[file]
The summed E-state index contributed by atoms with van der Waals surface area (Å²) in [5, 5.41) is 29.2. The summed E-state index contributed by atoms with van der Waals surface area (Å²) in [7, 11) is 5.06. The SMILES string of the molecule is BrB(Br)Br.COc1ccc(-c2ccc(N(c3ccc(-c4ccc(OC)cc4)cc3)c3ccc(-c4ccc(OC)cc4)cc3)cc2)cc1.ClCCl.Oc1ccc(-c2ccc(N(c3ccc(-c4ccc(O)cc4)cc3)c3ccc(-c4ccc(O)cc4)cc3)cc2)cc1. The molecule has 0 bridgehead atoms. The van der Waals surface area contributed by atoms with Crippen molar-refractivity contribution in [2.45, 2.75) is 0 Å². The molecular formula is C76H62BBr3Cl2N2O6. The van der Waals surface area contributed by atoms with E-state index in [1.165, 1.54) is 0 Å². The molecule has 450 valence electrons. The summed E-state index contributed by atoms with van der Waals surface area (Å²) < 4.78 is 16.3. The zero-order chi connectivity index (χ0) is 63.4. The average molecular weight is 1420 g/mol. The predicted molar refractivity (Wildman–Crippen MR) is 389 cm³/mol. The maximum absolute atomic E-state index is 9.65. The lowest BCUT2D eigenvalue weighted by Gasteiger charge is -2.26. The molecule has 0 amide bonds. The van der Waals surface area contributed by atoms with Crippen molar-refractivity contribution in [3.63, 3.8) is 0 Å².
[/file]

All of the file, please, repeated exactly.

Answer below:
The summed E-state index contributed by atoms with van der Waals surface area (Å²) in [5, 5.41) is 29.2. The summed E-state index contributed by atoms with van der Waals surface area (Å²) in [7, 11) is 5.06. The SMILES string of the molecule is BrB(Br)Br.COc1ccc(-c2ccc(N(c3ccc(-c4ccc(OC)cc4)cc3)c3ccc(-c4ccc(OC)cc4)cc3)cc2)cc1.ClCCl.Oc1ccc(-c2ccc(N(c3ccc(-c4ccc(O)cc4)cc3)c3ccc(-c4ccc(O)cc4)cc3)cc2)cc1. The molecule has 0 bridgehead atoms. The van der Waals surface area contributed by atoms with Crippen molar-refractivity contribution in [2.45, 2.75) is 0 Å². The molecular formula is C76H62BBr3Cl2N2O6. The van der Waals surface area contributed by atoms with E-state index in [1.165, 1.54) is 0 Å². The molecule has 450 valence electrons. The summed E-state index contributed by atoms with van der Waals surface area (Å²) < 4.78 is 16.3. The zero-order chi connectivity index (χ0) is 63.4. The average molecular weight is 1420 g/mol. The predicted molar refractivity (Wildman–Crippen MR) is 389 cm³/mol. The maximum absolute atomic E-state index is 9.65. The lowest BCUT2D eigenvalue weighted by Gasteiger charge is -2.26. The molecule has 0 amide bonds. The van der Waals surface area contributed by atoms with Crippen molar-refractivity contribution in [3.63, 3.8) is 0 Å².